Jensen began his question by reading aloud a tweet from Sen. Tommy Tuberville, R-Ala., who wrote that allowing biological males to compete in women’s sports is “unfair, unsafe and wrong.” He also cited a letter signed by 72 “elite female athletes” who argued that forcing them to compete against biological males is “not only unfair, but discriminatory and illegal.”

Joe Biden squinting, hand raised at podium

President Biden speaks in Auburn, Maine, on July 28, 2023. (BRENDAN SMIALOWSKI/AFP via Getty Images)


“What would the president say to parents out there who have daughters, let’s say in high school, for example, who are worried that their daughter may have to compete against a male, a person born male and they could be a direct and physically athletic competition, and worry about their daughter’s safety?” he continued.

Referring to the issue as “complicated” earlier on in the press briefing at the time, Jean-Pierre accused the reporter of characterizing transgender athletes as “dangerous.”

“What you’re alluding to is basically saying that transgender kids are dangerous. … It sounds like that’s what you’re saying,” she retorted.

Jensen tried to push back against the assertion, interjecting, “I didn’t say that. This is strictly a safety question.”

“Well, you’re saying that their safety is at risk,” Jean-Pierre responded. “You’re laying out a kind of broad example or explanation of what could be potentially happening. That is dangerous. That is a dangerous thing to say that essentially transgender kids are dangerous.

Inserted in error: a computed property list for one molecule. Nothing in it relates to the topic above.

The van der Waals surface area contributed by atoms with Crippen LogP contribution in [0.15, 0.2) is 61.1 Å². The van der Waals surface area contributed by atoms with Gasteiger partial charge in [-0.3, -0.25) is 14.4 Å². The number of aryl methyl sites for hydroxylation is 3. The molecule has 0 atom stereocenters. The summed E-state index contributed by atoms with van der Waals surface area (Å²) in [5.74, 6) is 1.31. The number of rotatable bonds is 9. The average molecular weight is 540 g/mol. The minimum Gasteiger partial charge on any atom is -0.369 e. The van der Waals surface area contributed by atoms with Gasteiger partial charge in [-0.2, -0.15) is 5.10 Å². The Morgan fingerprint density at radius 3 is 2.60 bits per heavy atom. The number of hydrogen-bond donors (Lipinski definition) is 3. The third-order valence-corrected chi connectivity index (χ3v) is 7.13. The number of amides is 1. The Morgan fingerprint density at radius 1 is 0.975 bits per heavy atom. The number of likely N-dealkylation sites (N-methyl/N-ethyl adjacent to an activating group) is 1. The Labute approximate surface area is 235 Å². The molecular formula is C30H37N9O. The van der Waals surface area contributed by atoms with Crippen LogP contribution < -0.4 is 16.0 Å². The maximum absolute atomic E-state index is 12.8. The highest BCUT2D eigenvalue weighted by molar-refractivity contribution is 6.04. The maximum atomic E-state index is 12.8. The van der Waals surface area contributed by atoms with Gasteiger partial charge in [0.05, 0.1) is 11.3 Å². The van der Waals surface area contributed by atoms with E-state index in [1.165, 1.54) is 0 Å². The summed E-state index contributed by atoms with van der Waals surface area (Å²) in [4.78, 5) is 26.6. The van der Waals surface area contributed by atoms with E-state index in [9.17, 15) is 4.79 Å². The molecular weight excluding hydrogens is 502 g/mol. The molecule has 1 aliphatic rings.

“And so that’s something that I have to call out. That is irresponsible,” she continued. “I had just laid out how complicated this issue is. I had just laid out why it’s complicated, and so anything that you have any additional questions, I refer you to the Department of Education. I’m gonna move on.”

front of US dept of education building, Washington

The U.S. Department of Education building in Washington, D.C. (STEFANI REYNOLDS/AFP via Getty Images)

Transgender participation in sports has become a flashpoint in the sports world and in the political arena as women sports advocates cite unfair biological advantages that help males dominate their female competitors. The issue has also raised safety concerns among parents of female athletes, who fear their children could sustain lasting physical injuries if forced to compete against stronger biological males.


In April, the Biden administration proposed new Title IX regulations on transgender people in schools. Under the department’s proposed rule, no school or college that receives federal funding would be allowed to impose a “one-size-fits-all” policy that categorically bans transgender students from playing on sports teams consistent with their gender identity. Such policies would be considered a violation of Title IX.

Fox News’ Yael Halon and Ryan Gaydos contributed to this report.